Inside the Secret Gardens of Italy’s Most Beautiful Hotels

It’s easy being green at these magical hotel gardens from Florence to the Amalfi Coast.

Villa d’Este

Everything about Villa d’Este—from its exquisite guest rooms and four private villas to its stunning location on the shores of Lake Como—is designed to impress. The main villa, which was built in 1568 as the summer residence of a wealthy cardinal and patron of the arts, features a world-renowned swimming pool that floats on the lake. Even more impressive is the property’s 25-acre garden—a true masterpiece of Italian Renaissance landscaping. Hotel guests enter the gardens—planted with azaleas, camellias, jasmine, oleander, cypress, and dozens of other fragrant botanicals—through a stunning 16th-century gateway known as the Mosaic. The view is especially lovely from the stone pergola that shelters a statue of Hercules and offers a panorama of greenery framed by the deep azure lake.

Belmond Villa San Michele

Set on a hillside high above Florence, the terraced grounds of Belmond Villa San Michele delight guests with the heavenly scented serenity of rose bushes, lemon and orange trees, Chinese hibiscus, and 300-year-old wisteria vines that form a fragrant purple carpet when in bloom. The original gardens date to the 15th century—they were once tended to by the property’s resident Franciscan monks—while the formal Italian garden and terraces were designed in the early Eighties by the celebrated landscape architect Pietro Porcinai. The property features just 49 rooms and suites, many offering garden vistas from patios or terraces, as well as a sublime pool with divine views of the red rooftops of Florence.

Hotel Caesar Augustus

A garden needn’t be formal to be fabulous. For proof, head to the 55-room Hotel Caesar Augustus, perched on a cliffside some 1,000 feet above the Bay of Naples on the Isle of Capri. Here, wild and rustic simplicity—meandering dirt paths, hand-hewn wooden railings and benches, and bird feeders swinging gently in the breeze—meet a hypnotic view of the Amalfi Coast and Mt. Vesuvius. Soothing aromas of rose, lavender, and jasmine fill the air, while palm and olive trees create an unmistakably Mediterranean aura, especially around the infinity-edge pool. Foodies can also venture into the 2-acre organic garden during a cooking class or a Kitchen Garden dinner on the first Thursday of every month at the splendid La Terrazza di Lucullo.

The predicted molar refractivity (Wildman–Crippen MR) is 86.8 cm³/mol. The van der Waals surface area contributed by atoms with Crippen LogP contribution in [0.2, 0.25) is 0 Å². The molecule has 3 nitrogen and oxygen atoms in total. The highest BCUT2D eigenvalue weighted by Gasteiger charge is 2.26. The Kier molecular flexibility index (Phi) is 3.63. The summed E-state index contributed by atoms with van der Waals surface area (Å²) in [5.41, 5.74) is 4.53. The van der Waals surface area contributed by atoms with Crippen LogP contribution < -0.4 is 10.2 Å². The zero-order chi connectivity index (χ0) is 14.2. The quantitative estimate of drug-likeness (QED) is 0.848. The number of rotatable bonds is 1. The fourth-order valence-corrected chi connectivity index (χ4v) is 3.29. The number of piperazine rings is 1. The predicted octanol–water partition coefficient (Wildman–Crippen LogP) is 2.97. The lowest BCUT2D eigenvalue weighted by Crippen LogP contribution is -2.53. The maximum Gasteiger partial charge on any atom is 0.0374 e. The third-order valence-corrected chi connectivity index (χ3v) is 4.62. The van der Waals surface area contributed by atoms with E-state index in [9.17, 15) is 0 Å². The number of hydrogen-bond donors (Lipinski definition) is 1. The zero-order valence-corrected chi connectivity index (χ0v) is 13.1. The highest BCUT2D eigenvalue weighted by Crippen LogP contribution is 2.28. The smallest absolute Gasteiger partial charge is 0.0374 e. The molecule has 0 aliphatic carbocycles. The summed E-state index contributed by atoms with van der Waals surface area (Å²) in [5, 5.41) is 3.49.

Four Seasons Hotel Firenze

The largest private park in Florence, the Four Seasons Hotel Firenze’s enchanting 11-acre Giardino della Gherardesca is the ultimate Italian Renaissance garden, filled with pools, fountains, statues, and evergreens—including taxus baccata, the longest living plant in Europe. More than 500 years old, the garden is the perfect spot to relax with a good book, sip a pre-dinner cocktail—or even enjoy a private al fresco dinner with views of Florence’s illuminated red cathedral. In the hotel’s 116 rooms and suites, located across the 15th-century Palazzo Della Gherardesca and the 16th-century La Villa (a former convent), the feast for the eyes continues with expertly restored frescoes and other works of art.

Borgo Santo Pietro



The owners of Tuscany’s 200-acre Borgo Santo Pietro planted more than 300,000 flowers, trees, herbs, and vegetables to fulfil their vision of creating a working farm, complete with a biodynamic culinary garden. The sanctuary-like estate—which features a total of 20 rooms, seven of which are housed within a 13th-century villa—focuses on farm-fresh cuisine, showcasing local sheep’s milk and cheeses, ricotta, prosciutto, free-range eggs, and raw honey in the restaurant. Guests can enjoy tours of the farm or explore a 13-acre manicured garden lined with cypress trees and antique roses. Those seeking total botanical bliss can book one of the 11 Garden Suites, each of which has its own private Mediterranean garden courtyard landscaped with lemon and orange trees.  Original post: